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Iceland Finds ‘Major Success’ Moving To Shorter Work Week

Iceland has found a shorter work week has improved the well-being of its workforce while not cutting into productivity.

Halldor Kolbeins/AFP via Getty Images


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Halldor Kolbeins/AFP via Getty Images

Iceland Finds 'Major Success' Moving To Shorter Work Week

Iceland has found a shorter work week has improved the well-being of its workforce while not cutting into productivity.

Halldor Kolbeins/AFP via Getty Images

As many people contemplate a future in which they don’t need to commute to offices, the idea of working less altogether also has its appeal.

Now, research out of Iceland has found that working fewer hours for the same pay led to improved well-being among workers, with no loss in productivity. In fact, in some places, workers were more productive after cutting back their hours.

Granted, Iceland is tiny. Its entire workforce amounts to about 200,000 people. But 86% of Iceland’s entire working population has moved to shorter hours or have the right to negotiate such a schedule, according to the Association for Democracy and Sustainability and the think tank Autonomy. This follows two successful trials involving 2,500 workers.

The trials were conducted from 2015 to 2019. Workers went from a 40-hour a week schedule to 35- or 36-hour a week schedules without a reduction in pay. The trials were launched after agitation from labor unions and grassroots organizations who pointed to Iceland’s low rankings among its Scandinavian neighbors when it comes to work-life balance.

Workers across a variety of public and private sector jobs participated in the trials. They included people working in day cares and assisted living facilities, hospitals, museums, police stations and Reykjavik government offices.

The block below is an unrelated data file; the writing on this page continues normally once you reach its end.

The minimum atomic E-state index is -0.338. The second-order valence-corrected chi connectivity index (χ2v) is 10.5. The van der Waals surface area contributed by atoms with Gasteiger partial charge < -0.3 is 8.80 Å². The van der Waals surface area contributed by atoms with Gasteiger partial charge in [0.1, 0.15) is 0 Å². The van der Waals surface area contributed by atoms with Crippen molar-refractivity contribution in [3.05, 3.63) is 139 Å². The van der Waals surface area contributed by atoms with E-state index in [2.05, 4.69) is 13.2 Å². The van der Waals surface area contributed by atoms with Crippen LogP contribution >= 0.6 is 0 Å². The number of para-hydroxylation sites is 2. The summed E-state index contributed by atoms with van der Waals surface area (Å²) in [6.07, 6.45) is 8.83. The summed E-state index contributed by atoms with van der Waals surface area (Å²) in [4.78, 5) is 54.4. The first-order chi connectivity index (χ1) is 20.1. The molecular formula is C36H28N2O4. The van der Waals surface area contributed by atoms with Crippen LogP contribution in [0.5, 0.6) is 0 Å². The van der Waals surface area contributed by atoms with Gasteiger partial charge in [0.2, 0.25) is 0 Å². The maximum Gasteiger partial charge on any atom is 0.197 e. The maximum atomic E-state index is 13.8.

Participants reported back on how they reduced their hours. A common approach was to make meetings shorter and more focused. One workplace decided that meetings could only be scheduled before 3 p.m. Others replaced them altogether with email or other electronic correspondence

Some workers started their shifts earlier or later, depending on demand. For example, at a day care, staff took turns leaving early as children went home. Offices with regular business hours shortened those hours, while some services were moved online.

Some coffee breaks were shortened or eliminated. The promise of a shorter work week led people to organize their time and delegate tasks more efficiently, the study found.

Working fewer hours resulted in people feeling more energized and less stressed. They spent more time exercising and seeing friends, which then had a positive effect on their work, they said.

One worker quoted in the research cited an increased respect for the individual as a motivating factor. Rather than being seen as machines that work all day, there was recognition that workers have desires and private lives, families and hobbies.

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